I will tell once more people get a chance to guess. Then, when I do, you will want to kick me square in the seat of my drawers. I will post tomorrow morning. I have a hunch some inspector will guess it.
Posted by Steven L. Smith, Bellingham WA Home Inspector (King of the House Home Inspection, Inc.) almost 12 years ago

After reading the pressure the first time did you close the valve and remove your gage before reading it a second time. Or did you leave the gage attached,  close the valve and re open it 5 minutes later...or did you just leave the valve open and gage attached.

Either way; Im guessing that the "problem" was not with the system itself, but only with this hose bib. It was probably seldom used and partially clogged with lime deposits or a broken washer or sticky valve stem. The very act of you opening and closing the valve and then opening it again is what healed the "problem"

 

Posted by Ron Parise (LocateHomes.com) almost 12 years ago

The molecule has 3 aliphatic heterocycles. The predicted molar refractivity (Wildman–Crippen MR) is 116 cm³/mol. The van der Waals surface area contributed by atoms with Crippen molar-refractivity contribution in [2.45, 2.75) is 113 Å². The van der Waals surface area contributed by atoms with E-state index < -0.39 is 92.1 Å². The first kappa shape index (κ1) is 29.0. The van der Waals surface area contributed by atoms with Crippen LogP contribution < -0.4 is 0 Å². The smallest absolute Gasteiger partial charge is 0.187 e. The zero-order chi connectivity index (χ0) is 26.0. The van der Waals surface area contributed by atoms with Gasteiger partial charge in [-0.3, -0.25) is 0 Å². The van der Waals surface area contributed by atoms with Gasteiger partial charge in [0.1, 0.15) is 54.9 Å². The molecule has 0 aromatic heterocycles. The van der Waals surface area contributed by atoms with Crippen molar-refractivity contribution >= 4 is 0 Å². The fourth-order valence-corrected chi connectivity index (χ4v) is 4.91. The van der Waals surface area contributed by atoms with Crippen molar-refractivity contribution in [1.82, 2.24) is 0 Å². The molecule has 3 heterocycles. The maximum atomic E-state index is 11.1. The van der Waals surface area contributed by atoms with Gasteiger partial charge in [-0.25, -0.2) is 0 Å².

Steve, I have seen this situation with a missing expansion tank and the house has a pressure regulator.  The water heater heats the water and it has no place to expand to because of the pressure regulator so the pressure goes up (thus your high reading in the beginning).  You turn on the water somewhere else and the pressure goes down to normal (your low reading)---what the pressure regulator is set at.  Solution---install an expansion tank.  So Steve, am I right and do I get half your points?:)
Posted by Charles Buell, Seattle Home Inspector (Charles Buell Inspections Inc.) almost 12 years ago

Lots of good guesses there. As I said, not being onsite it is all just guessing. Nobody has hit it yet. The problem was with the system -- pressure too high. Now, big rat that I am (second only in the bad, bad vermin category to Charles Buell Seattle Home Inspector) I will post a couple vital clues. The first photo below, by accident, was taken at the site. It was like something I caught in a frame that was not planned and was common that day. The clue: The boots are not mine. Read the blog again, looking for a hidden clue. Also, remember that what was done resolved the problem vs alleviating it for the day. The device in the second photo was onsite too.